Iran has been trying to escalate the conflict in the Middle East and it looks like they just got their wish. Tonight for the first time since the start of the Houthi attacks on shipping in the Red Sea the US and UK launched attacks on multiple Houthi sites in Yemen.
🚨BREAKING: FIRST MOMENTS OF STRIKES ON YEMEN.
American-British raids targeting the Yemeni governorate of Saada, a short while ago. pic.twitter.com/kpUYxm4Mam
— Palestine Now (@PalestineNW) January 11, 2024
The strikes were in response to attacks on ships in the Red Sea which started in November. The final straw came Tuesday.
The United States and a handful of its allies on Thursday carried out military strikes against more than a dozen targets in Yemen controlled by the Iranian-backed Houthi militia, U.S. officials said, in an expansion of the war in the Middle East that the Biden administration had sought to avoid for three months.
The American-led air and naval strikes came in response to more than two dozen Houthi drone and missile attacks against commercial shipping in the Red Sea since November, and after warnings to the Houthis in the past week from the Biden administration and several international allies of serious “consequences” if the salvos did not stop.
But the Houthis defied that ultimatum, vowing to continue their attacks in what they say is a protest against Israel’s military campaign in Gaza. On Tuesday, American and British warships intercepted one of the largest barrages of Houthi drone and missile strikes yet, an assault that U.S. and other Western military officials said was the last straw.
Here’s what CENTCOM said about the Tuesday attack.
Houthi Attack on International Shipping
On Jan. 9, at approximately 9:15 p.m. (Sanaa time), Iranian-backed Houthis launched a complex attack of Iranian designed one-way attack UAVs (OWA UAVs), anti-ship cruise missiles, and an anti-ship ballistic missile from Houthi-controlled… pic.twitter.com/KWPRidwiWI
— U.S. Central Command (@CENTCOM) January 10, 2024
The rest of it reads:
…from Houthi-controlled areas of Yemen into the Southern Red Sea, towards international shipping lanes where dozens of merchant vessels were transiting.
Eighteen OWA UAVs, two anti-ship cruise missiles, and one anti-ship ballistic missile were shot down by a combined effort of F/A-18s from USS Dwight D. Eisenhower (CVN 69), USS Gravely (DDG 107), USS Laboon (DDG 58), USS Mason (DDG 87), and the United Kingdom’s HMS Diamond (D34). This is the 26th Houthi attack on commercial shipping lanes in the Red Sea since Nov. 19. There were no injuries or damage reported.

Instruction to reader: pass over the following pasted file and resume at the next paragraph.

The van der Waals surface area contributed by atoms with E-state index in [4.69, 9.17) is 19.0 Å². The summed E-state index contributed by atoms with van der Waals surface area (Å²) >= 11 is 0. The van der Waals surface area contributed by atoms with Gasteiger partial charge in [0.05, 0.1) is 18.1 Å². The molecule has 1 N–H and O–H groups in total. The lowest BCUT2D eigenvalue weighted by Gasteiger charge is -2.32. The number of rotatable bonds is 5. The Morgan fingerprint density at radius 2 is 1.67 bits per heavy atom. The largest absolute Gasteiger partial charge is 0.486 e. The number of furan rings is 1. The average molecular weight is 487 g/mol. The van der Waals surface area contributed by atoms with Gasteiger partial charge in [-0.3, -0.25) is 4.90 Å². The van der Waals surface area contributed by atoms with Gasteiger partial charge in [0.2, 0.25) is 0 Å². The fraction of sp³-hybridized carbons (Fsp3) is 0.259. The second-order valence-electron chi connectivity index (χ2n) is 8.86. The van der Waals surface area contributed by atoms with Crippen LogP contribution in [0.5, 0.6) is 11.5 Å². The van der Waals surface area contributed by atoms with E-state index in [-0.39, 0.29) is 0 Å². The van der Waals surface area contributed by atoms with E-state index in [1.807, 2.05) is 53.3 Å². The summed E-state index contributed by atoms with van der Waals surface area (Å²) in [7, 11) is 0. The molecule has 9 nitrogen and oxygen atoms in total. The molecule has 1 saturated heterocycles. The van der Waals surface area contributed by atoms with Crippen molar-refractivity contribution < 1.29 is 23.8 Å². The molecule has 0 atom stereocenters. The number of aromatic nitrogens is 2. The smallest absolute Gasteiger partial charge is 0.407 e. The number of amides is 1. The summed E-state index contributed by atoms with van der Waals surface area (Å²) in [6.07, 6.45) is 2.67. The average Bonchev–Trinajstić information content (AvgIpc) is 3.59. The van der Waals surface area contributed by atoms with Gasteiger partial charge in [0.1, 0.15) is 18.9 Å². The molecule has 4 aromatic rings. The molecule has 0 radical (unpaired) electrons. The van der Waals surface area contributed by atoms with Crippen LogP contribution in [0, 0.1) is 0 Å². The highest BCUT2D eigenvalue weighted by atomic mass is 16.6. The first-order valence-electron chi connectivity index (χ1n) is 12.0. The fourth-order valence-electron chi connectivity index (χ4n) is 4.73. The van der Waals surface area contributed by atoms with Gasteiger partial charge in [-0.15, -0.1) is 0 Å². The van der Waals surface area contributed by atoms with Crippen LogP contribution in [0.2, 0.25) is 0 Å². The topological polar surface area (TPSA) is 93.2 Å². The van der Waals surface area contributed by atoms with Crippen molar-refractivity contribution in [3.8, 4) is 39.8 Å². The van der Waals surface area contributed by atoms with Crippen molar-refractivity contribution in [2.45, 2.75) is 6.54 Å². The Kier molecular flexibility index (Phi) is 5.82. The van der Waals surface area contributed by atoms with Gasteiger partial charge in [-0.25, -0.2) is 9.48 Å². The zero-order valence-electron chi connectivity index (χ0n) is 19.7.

The strikes tonight weren’t just symbolic, they were designed to destroy sites where the Houthis have been launching their attacks.
The strikes were from fighter jets and Tomahawk missiles. More than a dozen Houthi targets were fired upon by missiles fired from air, surface, and sub platforms and were chosen for their ability to degrade the Houthis’ continued attacks on vessels in the Red Sea, a US official told CNN.
They included radar systems, drone storage and launch sites, ballistic missile storage and launch sites, and cruise missile storage and launch sites…
Hours before the strike on Thursday, Pentagon spokesman Maj. Gen. Pat Ryder said Iran “has a role to play” in getting the Houthis to stop their “reckless, dangerous, and illegal activity.” If they did not, he said, “there will be consequences.”
In a speech Thursday, Houthi leader Abdul Malek Al-Houthi said that any US attack on Yemen ” will not go unanswered,” cryptically warning that the response will be “much more” than attacking US ships in the sea.
Why are the Houthis attacking shipping in the Red Sea? The simple answer is that they see it as a way to punish the west for the war against Hamas in Gaza. By attacking commercial shipping, they force ships to travel all the way around Africa to reach port.
Since November, the Houthis have launched 27 attacks with drones and missiles on vessels in the Red Sea and the Gulf of Aden that they claim are heading toward or leaving Israeli ports. The latest was on Thursday at 2 a.m., when a missile landed near a commercial vessel, the U.S. military said…
The world’s biggest container companies, MSC and Maersk, have said they are avoiding the region, and shipping companies are left with difficult options.
Rerouting vessels around Africa adds an extra 4,000 miles and 10 days to shipping routes, and requires more fuel. But continuing to use the Red Sea would raise insurance premiums. Either option would bruise an already fragile global economy.
The other answer is that Iran, as always, wants to stoke conflict in the region, especially with the US. These attacks in the Red Sea use Iranian made weapons. This is undoubtedly going to escalate over the next hours or days. I’ll update this post tonight if I see anything. Otherwise I’m sure we’ll have more on this in the morning.
— CBS Evening News (@CBSEveningNews) January 11, 2024